Eating more seasonal fruit and vegetables has become an increasingly popular message to improve the sustainability of our diets. We are in the beginning of August, a month filled with amazing seasonal veggies and fruits, packed with antioxidants, vitamins and great taste!
The artichoke is perhaps most used canned, but is just as good – if not better – cooked fresh. You can boil, braise, stuff and bake but also grill and steam the artichoke.
Steaming is the most popular cooking method and usually takes 20–40 minutes, depending on the size. Keep in mind that both the leaves and the heart can be eaten.
This delicacy is not just tasty and beautiful to look at, it is also very healthy. Artichokes are low in fat while rich in fiber, vitamins, minerals, and antioxidants. Particularly high in folate and vitamins C and K, they also supply important minerals, such as magnesium, phosphorus, potassium, and iron.
Amazing in pies and great as a chutney. Rhubarb is a vegetable known for its reddish stalks and sour taste.
The vegetable is not especially rich in essential nutrients, and its calorie content is low, however, it is high in antioxidants, Vitamin K and fiber providing similar amounts as oranges, apples, or celery.
Rhubarbs is a vegetable but is often considered a fruit due to its sweet and sour taste. With that said, it is just as good savoury as it is sweet.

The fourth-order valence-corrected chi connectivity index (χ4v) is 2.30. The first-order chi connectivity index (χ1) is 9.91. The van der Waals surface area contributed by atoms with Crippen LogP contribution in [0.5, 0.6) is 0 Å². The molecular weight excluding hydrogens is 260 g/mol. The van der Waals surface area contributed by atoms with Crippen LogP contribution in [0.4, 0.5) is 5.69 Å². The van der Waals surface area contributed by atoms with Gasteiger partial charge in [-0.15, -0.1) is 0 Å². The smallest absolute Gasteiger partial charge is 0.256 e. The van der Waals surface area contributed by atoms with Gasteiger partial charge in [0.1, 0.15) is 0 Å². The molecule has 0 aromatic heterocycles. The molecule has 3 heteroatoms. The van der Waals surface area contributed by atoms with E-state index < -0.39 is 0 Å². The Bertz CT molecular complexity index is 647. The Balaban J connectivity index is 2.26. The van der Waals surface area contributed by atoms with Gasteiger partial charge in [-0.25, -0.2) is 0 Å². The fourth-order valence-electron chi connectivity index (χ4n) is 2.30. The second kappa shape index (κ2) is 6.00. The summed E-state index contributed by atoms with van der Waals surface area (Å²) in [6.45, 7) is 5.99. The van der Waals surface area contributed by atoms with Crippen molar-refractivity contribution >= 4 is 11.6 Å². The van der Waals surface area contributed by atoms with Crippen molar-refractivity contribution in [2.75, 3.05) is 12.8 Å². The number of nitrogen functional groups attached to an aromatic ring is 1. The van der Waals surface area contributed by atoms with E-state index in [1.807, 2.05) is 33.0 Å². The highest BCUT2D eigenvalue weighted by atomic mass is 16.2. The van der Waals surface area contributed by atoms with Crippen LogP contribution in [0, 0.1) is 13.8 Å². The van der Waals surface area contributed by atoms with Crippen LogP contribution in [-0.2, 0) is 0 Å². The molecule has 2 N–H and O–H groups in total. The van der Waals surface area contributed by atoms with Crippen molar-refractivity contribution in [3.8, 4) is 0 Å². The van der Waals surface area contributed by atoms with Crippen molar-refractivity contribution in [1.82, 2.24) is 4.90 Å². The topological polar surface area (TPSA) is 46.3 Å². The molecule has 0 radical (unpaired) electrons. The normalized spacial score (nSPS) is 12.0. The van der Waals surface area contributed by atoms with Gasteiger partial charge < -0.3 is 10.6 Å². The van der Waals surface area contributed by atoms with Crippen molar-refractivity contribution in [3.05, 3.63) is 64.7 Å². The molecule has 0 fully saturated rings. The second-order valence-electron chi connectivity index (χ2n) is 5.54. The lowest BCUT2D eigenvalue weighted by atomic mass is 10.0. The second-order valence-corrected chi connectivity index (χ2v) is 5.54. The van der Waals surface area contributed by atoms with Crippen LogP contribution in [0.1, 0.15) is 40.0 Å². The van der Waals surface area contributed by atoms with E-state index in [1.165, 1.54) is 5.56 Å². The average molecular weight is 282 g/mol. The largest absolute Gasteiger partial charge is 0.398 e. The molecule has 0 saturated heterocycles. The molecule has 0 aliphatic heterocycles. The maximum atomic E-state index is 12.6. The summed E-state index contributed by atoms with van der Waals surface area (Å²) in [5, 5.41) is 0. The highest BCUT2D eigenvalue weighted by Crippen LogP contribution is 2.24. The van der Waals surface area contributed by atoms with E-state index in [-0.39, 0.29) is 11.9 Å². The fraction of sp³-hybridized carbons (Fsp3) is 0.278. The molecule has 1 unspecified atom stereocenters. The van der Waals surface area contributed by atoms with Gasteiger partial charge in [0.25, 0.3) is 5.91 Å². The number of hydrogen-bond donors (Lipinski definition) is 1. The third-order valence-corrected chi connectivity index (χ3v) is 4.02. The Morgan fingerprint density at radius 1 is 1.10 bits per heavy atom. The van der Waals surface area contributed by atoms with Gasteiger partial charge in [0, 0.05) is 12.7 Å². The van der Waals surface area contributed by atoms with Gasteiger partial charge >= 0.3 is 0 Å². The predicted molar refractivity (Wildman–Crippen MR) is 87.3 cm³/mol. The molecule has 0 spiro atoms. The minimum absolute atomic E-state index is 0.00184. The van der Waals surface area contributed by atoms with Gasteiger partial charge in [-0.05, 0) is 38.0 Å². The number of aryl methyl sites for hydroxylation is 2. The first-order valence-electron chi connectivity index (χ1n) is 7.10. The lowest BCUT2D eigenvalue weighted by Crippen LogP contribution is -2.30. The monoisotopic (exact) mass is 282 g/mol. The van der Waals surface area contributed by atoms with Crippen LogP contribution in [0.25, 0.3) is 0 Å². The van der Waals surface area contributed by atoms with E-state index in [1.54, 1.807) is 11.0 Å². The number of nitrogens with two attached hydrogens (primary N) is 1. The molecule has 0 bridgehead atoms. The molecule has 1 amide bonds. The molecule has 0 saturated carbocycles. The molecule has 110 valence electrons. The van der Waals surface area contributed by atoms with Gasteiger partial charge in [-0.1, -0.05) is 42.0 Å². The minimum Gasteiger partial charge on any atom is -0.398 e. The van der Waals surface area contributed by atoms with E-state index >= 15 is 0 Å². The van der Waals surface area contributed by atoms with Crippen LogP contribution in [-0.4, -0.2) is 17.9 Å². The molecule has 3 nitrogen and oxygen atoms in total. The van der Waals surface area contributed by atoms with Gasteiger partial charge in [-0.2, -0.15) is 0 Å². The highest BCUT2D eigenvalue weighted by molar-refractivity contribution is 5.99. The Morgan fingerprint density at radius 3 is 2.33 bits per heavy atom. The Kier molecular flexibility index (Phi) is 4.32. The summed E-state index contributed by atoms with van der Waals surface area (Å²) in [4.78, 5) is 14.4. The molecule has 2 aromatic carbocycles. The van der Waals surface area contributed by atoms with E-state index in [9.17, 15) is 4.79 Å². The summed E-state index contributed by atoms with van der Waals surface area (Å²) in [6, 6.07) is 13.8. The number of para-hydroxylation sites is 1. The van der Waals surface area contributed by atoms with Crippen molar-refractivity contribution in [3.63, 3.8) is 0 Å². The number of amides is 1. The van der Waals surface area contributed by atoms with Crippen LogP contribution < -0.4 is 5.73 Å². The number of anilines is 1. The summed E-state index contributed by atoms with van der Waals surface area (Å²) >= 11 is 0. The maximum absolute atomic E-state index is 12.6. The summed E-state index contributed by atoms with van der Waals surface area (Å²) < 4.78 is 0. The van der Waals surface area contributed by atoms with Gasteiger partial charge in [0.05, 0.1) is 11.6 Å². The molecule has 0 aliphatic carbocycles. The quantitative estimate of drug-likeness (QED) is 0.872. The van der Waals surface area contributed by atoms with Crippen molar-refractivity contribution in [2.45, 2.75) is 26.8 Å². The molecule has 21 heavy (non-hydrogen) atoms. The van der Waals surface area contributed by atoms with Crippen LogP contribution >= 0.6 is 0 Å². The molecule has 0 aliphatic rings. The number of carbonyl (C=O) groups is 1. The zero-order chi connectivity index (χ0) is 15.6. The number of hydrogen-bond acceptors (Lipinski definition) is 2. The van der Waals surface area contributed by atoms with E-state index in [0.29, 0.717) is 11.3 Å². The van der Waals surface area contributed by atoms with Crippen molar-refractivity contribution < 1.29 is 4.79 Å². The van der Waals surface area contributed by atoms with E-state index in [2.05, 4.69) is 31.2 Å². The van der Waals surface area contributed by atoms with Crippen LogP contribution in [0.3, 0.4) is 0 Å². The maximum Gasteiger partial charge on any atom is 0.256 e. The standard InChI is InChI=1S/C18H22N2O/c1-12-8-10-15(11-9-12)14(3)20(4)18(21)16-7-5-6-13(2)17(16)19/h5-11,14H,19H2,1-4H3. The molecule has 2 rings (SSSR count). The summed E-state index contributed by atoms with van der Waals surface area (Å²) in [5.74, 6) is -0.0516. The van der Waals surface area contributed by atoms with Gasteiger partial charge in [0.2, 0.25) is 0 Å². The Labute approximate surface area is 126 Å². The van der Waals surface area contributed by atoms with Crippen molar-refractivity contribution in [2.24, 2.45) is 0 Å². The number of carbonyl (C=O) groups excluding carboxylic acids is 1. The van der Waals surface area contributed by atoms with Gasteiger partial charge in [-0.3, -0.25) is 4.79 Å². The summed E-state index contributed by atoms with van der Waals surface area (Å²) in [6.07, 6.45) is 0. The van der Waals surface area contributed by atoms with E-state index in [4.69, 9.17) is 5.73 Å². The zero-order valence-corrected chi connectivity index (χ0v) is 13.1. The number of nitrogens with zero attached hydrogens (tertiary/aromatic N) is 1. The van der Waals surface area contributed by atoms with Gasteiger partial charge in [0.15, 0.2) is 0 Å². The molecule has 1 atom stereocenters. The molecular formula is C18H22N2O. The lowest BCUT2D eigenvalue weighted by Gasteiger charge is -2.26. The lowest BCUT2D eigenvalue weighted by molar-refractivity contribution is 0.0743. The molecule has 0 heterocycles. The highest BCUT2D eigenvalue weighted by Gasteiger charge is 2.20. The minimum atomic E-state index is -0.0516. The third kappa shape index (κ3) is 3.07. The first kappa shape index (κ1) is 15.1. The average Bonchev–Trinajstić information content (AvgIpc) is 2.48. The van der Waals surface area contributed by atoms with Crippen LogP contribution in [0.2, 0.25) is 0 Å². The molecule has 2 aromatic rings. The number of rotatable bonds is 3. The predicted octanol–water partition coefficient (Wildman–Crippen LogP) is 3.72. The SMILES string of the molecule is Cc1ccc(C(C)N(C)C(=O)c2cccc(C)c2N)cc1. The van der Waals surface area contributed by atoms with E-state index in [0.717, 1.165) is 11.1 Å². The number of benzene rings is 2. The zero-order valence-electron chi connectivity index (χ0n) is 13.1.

When consuming Rhubarb, remember to not eat the leafs, just the stems. The leafs contain high levels of a poisonous chemical called oxalic acid.
Tomato, a vegetable we all love and consume the year around. However, the official tomato season is now in August.
Tomatoes are the major dietary source of the antioxidant lycopene, which has been linked to many health benefits, including reduced risk of heart disease and cancer.
They are also a great source of vitamin C, potassium, folate, and vitamin K.
Despite botanically being a fruit, it’s generally eaten and prepared like a vegetable. It comes in different shapes, colours and sizes.
The pumpkin, also known as Squash – is a plump, nutritious orange vegetable, and a highly nutrient dense food. It is low in calories but rich in vitamins and minerals, all of which are also in its seeds, leaves, and juices.
There are many ways to incorporate pumpkin into desserts, soups and salads. The pumpkin seeds are also very tasty and high in protein and can be used in salads or just as a snack. I love to roast pumpkin the same way I roast potatoes or sweet potatoes. The peel is hard and is recommended to be peeled of before cooking.
Eating more plant foods, such as cauliflower, has been found to decrease the risk of obesity, diabetes, heart disease and overall mortality while promoting a healthy complexion, increased energy, and overall lower weight.
This vegetable is delicious both fresh and frozen. The latest trend is to use cauliflower as an alternative to chicken wings, or “bluffalo wings” as they are called. Besides this cauliflower is great för roasting, as a paleo pizza crust or just steamed.
One cup of raw cauliflower will provide:
- 77 percent of daily vitamin C needs
- 20 percent of daily vitamin K needs
- 10 percent or more of daily needs for vitamin B 6 and folate
It also contains smaller amounts of thiamin, riboflavin, niacin, pantothenic acid, calcium, iron, magnesium, phosphorus, potassium, and manganese.